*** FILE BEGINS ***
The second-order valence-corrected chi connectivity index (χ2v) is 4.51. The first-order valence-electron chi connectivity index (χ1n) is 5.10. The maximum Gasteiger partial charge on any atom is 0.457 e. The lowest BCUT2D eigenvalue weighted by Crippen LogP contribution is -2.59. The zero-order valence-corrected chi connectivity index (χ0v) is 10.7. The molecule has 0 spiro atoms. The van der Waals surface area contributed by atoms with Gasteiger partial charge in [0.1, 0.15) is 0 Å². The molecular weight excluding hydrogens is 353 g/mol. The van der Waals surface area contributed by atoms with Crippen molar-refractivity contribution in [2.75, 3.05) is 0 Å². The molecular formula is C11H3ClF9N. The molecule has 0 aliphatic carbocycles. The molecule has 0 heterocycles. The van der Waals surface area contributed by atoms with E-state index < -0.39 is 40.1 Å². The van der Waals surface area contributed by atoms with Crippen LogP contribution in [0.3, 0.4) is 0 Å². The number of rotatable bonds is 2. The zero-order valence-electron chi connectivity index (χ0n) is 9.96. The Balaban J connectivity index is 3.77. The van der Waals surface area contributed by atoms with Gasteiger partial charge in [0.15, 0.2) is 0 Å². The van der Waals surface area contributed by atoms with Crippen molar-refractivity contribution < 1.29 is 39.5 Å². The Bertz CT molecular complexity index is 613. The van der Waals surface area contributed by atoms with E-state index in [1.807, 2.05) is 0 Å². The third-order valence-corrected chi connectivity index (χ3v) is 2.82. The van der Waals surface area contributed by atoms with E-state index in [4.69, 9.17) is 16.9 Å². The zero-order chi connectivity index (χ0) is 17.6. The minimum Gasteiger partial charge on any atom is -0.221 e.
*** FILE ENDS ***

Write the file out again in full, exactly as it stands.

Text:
The second-order valence-corrected chi connectivity index (χ2v) is 4.51. The first-order valence-electron chi connectivity index (χ1n) is 5.10. The maximum Gasteiger partial charge on any atom is 0.457 e. The lowest BCUT2D eigenvalue weighted by Crippen LogP contribution is -2.59. The zero-order valence-corrected chi connectivity index (χ0v) is 10.7. The molecule has 0 spiro atoms. The van der Waals surface area contributed by atoms with Gasteiger partial charge in [0.1, 0.15) is 0 Å². The molecular weight excluding hydrogens is 353 g/mol. The van der Waals surface area contributed by atoms with Crippen molar-refractivity contribution in [2.75, 3.05) is 0 Å². The molecular formula is C11H3ClF9N. The molecule has 0 aliphatic carbocycles. The molecule has 0 heterocycles. The van der Waals surface area contributed by atoms with E-state index < -0.39 is 40.1 Å². The van der Waals surface area contributed by atoms with Crippen LogP contribution in [0.3, 0.4) is 0 Å². The number of rotatable bonds is 2. The zero-order valence-electron chi connectivity index (χ0n) is 9.96. The Balaban J connectivity index is 3.77. The van der Waals surface area contributed by atoms with Gasteiger partial charge in [0.15, 0.2) is 0 Å². The van der Waals surface area contributed by atoms with Crippen molar-refractivity contribution < 1.29 is 39.5 Å². The Bertz CT molecular complexity index is 613. The van der Waals surface area contributed by atoms with E-state index in [1.807, 2.05) is 0 Å². The third-order valence-corrected chi connectivity index (χ3v) is 2.82. The van der Waals surface area contributed by atoms with E-state index in [4.69, 9.17) is 16.9 Å². The zero-order chi connectivity index (χ0) is 17.6. The minimum Gasteiger partial charge on any atom is -0.221 e.